Another feature that comes with Safari's improved rendering is much-improved scalability of fonts and images. As on the iPhone and iPod Touch, Safari now scales an entire page's content rather than just the fonts on the page. It's a winning feature on a mobile browser made even more effective on a computer, particularly if you have a recent Apple laptop with a multi-touch trackpad. You can easily use finger pinch motions to change how a page displays.
The effect of scaling perfectly -- and with surprisingly little pixelation or distortion -- is impressive. If you use a small display or constantly need to enlarge text or images, you'll be wowed by what you can now do.
I've used Safari 4 for less than 36 hours at this point, and I'm sold. It has a collection of innovative additions, performance boosts and standards compliance. It also has features that look like the love child of the iPhone OS and an action/sci-fi movie. Those cutting-edge advances make Safari 4 fun to use, but only because the browser backs those interface elements with a solid underpinning.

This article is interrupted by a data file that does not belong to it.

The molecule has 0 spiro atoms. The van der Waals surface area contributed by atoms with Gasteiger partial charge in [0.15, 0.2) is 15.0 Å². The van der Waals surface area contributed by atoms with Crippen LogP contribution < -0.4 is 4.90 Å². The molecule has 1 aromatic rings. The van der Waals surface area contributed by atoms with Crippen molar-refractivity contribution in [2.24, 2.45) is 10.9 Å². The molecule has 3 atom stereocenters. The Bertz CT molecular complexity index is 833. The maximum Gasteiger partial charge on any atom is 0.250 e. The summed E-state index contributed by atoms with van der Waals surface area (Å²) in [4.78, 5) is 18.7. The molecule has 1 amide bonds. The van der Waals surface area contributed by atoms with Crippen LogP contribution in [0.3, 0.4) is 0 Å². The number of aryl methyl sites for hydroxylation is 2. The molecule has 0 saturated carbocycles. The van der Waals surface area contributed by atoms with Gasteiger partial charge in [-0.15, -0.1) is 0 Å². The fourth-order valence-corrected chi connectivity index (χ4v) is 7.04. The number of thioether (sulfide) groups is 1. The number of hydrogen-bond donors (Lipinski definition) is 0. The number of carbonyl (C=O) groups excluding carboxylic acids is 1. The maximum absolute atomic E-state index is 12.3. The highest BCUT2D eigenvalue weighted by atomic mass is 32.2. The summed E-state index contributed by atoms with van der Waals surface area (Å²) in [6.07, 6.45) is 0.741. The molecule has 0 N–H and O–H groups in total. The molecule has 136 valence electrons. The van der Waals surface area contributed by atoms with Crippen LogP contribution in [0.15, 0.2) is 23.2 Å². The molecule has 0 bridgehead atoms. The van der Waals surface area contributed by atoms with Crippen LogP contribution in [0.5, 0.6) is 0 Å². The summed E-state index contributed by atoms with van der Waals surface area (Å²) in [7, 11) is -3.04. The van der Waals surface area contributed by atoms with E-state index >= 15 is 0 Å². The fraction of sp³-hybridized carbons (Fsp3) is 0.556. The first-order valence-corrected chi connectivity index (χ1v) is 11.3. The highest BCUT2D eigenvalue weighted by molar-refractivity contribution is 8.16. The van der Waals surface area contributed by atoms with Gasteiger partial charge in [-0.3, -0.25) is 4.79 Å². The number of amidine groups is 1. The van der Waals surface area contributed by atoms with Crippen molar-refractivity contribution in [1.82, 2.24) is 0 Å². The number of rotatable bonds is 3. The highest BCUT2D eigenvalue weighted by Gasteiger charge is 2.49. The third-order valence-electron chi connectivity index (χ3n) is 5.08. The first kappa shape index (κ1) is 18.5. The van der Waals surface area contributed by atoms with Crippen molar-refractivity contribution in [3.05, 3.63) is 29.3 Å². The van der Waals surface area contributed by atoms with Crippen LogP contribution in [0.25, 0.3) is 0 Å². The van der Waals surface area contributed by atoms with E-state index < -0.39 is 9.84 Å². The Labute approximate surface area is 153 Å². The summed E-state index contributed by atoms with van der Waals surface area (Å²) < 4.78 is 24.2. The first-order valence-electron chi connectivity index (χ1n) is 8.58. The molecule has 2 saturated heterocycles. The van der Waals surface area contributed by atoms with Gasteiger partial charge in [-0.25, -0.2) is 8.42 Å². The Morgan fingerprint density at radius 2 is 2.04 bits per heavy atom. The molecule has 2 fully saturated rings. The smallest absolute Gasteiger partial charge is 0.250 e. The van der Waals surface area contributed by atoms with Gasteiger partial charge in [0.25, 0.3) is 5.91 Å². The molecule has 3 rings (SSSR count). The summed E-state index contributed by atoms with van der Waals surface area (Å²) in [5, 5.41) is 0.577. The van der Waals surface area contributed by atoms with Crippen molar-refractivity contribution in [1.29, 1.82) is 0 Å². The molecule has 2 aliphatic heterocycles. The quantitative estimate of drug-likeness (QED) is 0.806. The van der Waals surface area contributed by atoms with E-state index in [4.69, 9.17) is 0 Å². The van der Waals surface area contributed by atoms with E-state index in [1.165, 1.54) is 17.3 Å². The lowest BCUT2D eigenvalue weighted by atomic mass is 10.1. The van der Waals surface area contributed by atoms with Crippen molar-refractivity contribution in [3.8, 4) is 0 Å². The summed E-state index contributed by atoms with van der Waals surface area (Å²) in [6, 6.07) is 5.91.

The big question now is just what other software goodness does Apple plan for the final release that didn't make it to this beta? More importantly, do the tweaks and changes now showing up in Safari offer some clues about what Apple has in mind for Snow Leopard, which is due out by midyear?
Ryan Faas is a frequent Computerworld contributor specializing in Mac and multiplatform network issues. You can find more information about him at RyanFaas.com.